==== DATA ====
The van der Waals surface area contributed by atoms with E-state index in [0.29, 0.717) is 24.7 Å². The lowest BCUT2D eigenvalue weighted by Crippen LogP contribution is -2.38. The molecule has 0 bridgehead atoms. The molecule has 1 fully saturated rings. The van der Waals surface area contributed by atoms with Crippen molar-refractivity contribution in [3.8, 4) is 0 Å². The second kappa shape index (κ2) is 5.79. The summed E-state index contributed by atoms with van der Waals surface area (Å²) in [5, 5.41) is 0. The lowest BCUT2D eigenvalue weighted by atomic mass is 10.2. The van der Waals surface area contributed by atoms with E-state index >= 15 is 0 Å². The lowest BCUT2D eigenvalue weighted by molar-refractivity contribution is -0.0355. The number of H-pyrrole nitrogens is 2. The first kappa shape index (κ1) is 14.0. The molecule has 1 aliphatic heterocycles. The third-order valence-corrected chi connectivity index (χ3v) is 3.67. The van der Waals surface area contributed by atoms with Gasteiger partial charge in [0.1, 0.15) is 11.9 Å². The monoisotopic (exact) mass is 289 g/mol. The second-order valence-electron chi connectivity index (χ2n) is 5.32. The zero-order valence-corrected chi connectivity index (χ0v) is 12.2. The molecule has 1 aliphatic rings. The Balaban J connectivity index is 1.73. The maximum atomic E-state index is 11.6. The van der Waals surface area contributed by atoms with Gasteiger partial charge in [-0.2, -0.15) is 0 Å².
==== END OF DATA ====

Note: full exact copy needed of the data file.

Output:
The van der Waals surface area contributed by atoms with E-state index in [0.29, 0.717) is 24.7 Å². The lowest BCUT2D eigenvalue weighted by Crippen LogP contribution is -2.38. The molecule has 0 bridgehead atoms. The molecule has 1 fully saturated rings. The van der Waals surface area contributed by atoms with Crippen molar-refractivity contribution in [3.8, 4) is 0 Å². The second kappa shape index (κ2) is 5.79. The summed E-state index contributed by atoms with van der Waals surface area (Å²) in [5, 5.41) is 0. The lowest BCUT2D eigenvalue weighted by atomic mass is 10.2. The van der Waals surface area contributed by atoms with E-state index >= 15 is 0 Å². The lowest BCUT2D eigenvalue weighted by molar-refractivity contribution is -0.0355. The number of H-pyrrole nitrogens is 2. The first kappa shape index (κ1) is 14.0. The molecule has 1 aliphatic heterocycles. The third-order valence-corrected chi connectivity index (χ3v) is 3.67. The van der Waals surface area contributed by atoms with Gasteiger partial charge in [0.1, 0.15) is 11.9 Å². The monoisotopic (exact) mass is 289 g/mol. The second-order valence-electron chi connectivity index (χ2n) is 5.32. The zero-order valence-corrected chi connectivity index (χ0v) is 12.2. The molecule has 1 aliphatic rings. The Balaban J connectivity index is 1.73. The maximum atomic E-state index is 11.6. The van der Waals surface area contributed by atoms with Gasteiger partial charge in [-0.2, -0.15) is 0 Å².